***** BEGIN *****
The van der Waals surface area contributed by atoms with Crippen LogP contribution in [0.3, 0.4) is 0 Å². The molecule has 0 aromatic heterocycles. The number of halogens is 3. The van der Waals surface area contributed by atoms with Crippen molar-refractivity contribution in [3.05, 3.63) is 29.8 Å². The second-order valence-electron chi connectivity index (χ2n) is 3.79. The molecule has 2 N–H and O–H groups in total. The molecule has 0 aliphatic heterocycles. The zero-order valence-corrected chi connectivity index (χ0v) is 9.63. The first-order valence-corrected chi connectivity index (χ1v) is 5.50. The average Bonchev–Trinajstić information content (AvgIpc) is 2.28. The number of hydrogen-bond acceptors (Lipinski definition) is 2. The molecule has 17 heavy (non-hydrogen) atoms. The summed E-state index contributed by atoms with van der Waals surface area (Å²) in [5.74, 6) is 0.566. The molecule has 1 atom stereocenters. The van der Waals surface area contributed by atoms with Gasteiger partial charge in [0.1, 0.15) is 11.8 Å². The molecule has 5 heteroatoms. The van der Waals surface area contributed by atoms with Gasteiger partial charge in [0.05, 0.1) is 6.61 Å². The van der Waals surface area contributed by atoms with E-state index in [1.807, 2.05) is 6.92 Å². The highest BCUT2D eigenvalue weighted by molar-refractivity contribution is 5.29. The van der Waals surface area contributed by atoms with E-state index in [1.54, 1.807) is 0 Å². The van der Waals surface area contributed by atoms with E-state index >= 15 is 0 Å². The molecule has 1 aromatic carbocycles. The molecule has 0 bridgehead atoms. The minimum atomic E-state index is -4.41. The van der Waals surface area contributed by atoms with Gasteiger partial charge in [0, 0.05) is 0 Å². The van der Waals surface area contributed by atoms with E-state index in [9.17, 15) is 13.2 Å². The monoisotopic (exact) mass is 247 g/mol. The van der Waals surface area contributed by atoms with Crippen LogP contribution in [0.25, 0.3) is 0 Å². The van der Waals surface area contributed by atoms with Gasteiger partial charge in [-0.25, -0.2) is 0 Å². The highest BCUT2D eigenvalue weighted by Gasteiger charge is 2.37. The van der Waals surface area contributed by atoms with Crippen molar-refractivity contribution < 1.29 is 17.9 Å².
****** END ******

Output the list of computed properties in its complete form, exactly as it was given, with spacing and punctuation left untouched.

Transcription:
The van der Waals surface area contributed by atoms with Crippen LogP contribution in [0.3, 0.4) is 0 Å². The molecule has 0 aromatic heterocycles. The number of halogens is 3. The van der Waals surface area contributed by atoms with Crippen molar-refractivity contribution in [3.05, 3.63) is 29.8 Å². The second-order valence-electron chi connectivity index (χ2n) is 3.79. The molecule has 2 N–H and O–H groups in total. The molecule has 0 aliphatic heterocycles. The zero-order valence-corrected chi connectivity index (χ0v) is 9.63. The first-order valence-corrected chi connectivity index (χ1v) is 5.50. The average Bonchev–Trinajstić information content (AvgIpc) is 2.28. The number of hydrogen-bond acceptors (Lipinski definition) is 2. The molecule has 17 heavy (non-hydrogen) atoms. The summed E-state index contributed by atoms with van der Waals surface area (Å²) in [5.74, 6) is 0.566. The molecule has 1 atom stereocenters. The van der Waals surface area contributed by atoms with Gasteiger partial charge in [0.1, 0.15) is 11.8 Å². The molecule has 5 heteroatoms. The van der Waals surface area contributed by atoms with Gasteiger partial charge in [0.05, 0.1) is 6.61 Å². The van der Waals surface area contributed by atoms with E-state index in [1.807, 2.05) is 6.92 Å². The highest BCUT2D eigenvalue weighted by molar-refractivity contribution is 5.29. The van der Waals surface area contributed by atoms with E-state index in [1.54, 1.807) is 0 Å². The van der Waals surface area contributed by atoms with E-state index >= 15 is 0 Å². The molecule has 1 aromatic carbocycles. The molecule has 0 bridgehead atoms. The minimum atomic E-state index is -4.41. The van der Waals surface area contributed by atoms with Gasteiger partial charge in [0, 0.05) is 0 Å². The van der Waals surface area contributed by atoms with E-state index in [9.17, 15) is 13.2 Å². The monoisotopic (exact) mass is 247 g/mol. The van der Waals surface area contributed by atoms with Crippen LogP contribution in [0.25, 0.3) is 0 Å². The van der Waals surface area contributed by atoms with Gasteiger partial charge in [-0.25, -0.2) is 0 Å². The highest BCUT2D eigenvalue weighted by Gasteiger charge is 2.37. The van der Waals surface area contributed by atoms with Crippen molar-refractivity contribution < 1.29 is 17.9 Å².